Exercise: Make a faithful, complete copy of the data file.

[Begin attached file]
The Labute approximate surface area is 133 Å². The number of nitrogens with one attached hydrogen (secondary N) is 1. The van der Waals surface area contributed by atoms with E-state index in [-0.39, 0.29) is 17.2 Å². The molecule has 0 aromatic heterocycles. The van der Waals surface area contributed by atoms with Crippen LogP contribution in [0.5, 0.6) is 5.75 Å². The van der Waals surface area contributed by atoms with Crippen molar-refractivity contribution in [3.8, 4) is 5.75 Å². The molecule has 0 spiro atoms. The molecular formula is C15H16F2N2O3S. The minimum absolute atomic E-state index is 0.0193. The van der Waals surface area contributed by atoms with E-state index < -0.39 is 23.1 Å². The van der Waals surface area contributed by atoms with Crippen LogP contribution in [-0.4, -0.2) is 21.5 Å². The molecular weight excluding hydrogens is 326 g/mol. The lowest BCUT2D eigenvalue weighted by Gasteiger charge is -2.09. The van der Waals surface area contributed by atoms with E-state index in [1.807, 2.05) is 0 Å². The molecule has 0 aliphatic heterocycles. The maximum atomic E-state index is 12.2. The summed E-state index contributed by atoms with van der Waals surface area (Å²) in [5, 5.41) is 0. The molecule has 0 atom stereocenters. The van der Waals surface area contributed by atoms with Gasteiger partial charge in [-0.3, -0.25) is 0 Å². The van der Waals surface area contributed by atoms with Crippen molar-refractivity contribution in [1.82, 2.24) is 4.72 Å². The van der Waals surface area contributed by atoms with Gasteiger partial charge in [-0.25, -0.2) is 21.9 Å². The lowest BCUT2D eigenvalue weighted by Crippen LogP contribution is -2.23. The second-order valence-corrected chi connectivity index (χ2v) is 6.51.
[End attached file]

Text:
The Labute approximate surface area is 133 Å². The number of nitrogens with one attached hydrogen (secondary N) is 1. The van der Waals surface area contributed by atoms with E-state index in [-0.39, 0.29) is 17.2 Å². The molecule has 0 aromatic heterocycles. The van der Waals surface area contributed by atoms with Crippen LogP contribution in [0.5, 0.6) is 5.75 Å². The van der Waals surface area contributed by atoms with Crippen molar-refractivity contribution in [3.8, 4) is 5.75 Å². The molecule has 0 spiro atoms. The molecular formula is C15H16F2N2O3S. The minimum absolute atomic E-state index is 0.0193. The van der Waals surface area contributed by atoms with E-state index < -0.39 is 23.1 Å². The van der Waals surface area contributed by atoms with Crippen LogP contribution in [-0.4, -0.2) is 21.5 Å². The molecular weight excluding hydrogens is 326 g/mol. The lowest BCUT2D eigenvalue weighted by Gasteiger charge is -2.09. The van der Waals surface area contributed by atoms with E-state index in [1.807, 2.05) is 0 Å². The molecule has 0 aliphatic heterocycles. The maximum atomic E-state index is 12.2. The summed E-state index contributed by atoms with van der Waals surface area (Å²) in [5, 5.41) is 0. The molecule has 0 atom stereocenters. The van der Waals surface area contributed by atoms with Gasteiger partial charge in [-0.3, -0.25) is 0 Å². The van der Waals surface area contributed by atoms with Crippen molar-refractivity contribution in [1.82, 2.24) is 4.72 Å². The van der Waals surface area contributed by atoms with Gasteiger partial charge in [-0.25, -0.2) is 21.9 Å². The lowest BCUT2D eigenvalue weighted by Crippen LogP contribution is -2.23. The second-order valence-corrected chi connectivity index (χ2v) is 6.51.